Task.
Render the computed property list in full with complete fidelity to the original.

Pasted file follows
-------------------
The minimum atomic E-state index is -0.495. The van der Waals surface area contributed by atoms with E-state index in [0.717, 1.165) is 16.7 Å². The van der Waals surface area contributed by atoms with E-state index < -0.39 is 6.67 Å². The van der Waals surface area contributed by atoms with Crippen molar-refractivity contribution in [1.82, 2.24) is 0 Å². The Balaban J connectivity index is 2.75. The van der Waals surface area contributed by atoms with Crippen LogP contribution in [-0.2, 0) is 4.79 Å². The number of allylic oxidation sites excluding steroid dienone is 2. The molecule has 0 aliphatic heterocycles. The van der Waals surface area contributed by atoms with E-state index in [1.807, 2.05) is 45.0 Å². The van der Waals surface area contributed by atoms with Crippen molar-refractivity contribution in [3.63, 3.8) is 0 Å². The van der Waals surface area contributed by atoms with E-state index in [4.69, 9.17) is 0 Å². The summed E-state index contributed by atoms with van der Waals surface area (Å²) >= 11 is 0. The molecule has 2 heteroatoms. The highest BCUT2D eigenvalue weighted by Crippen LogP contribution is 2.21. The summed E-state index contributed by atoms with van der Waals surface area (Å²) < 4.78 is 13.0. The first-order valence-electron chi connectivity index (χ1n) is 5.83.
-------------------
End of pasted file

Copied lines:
The minimum atomic E-state index is -0.495. The van der Waals surface area contributed by atoms with E-state index in [0.717, 1.165) is 16.7 Å². The van der Waals surface area contributed by atoms with E-state index < -0.39 is 6.67 Å². The van der Waals surface area contributed by atoms with Crippen molar-refractivity contribution in [1.82, 2.24) is 0 Å². The Balaban J connectivity index is 2.75. The van der Waals surface area contributed by atoms with Crippen LogP contribution in [-0.2, 0) is 4.79 Å². The number of allylic oxidation sites excluding steroid dienone is 2. The molecule has 0 aliphatic heterocycles. The van der Waals surface area contributed by atoms with E-state index in [1.807, 2.05) is 45.0 Å². The van der Waals surface area contributed by atoms with Crippen molar-refractivity contribution in [3.63, 3.8) is 0 Å². The van der Waals surface area contributed by atoms with E-state index in [4.69, 9.17) is 0 Å². The summed E-state index contributed by atoms with van der Waals surface area (Å²) >= 11 is 0. The molecule has 2 heteroatoms. The highest BCUT2D eigenvalue weighted by Crippen LogP contribution is 2.21. The summed E-state index contributed by atoms with van der Waals surface area (Å²) < 4.78 is 13.0. The first-order valence-electron chi connectivity index (χ1n) is 5.83.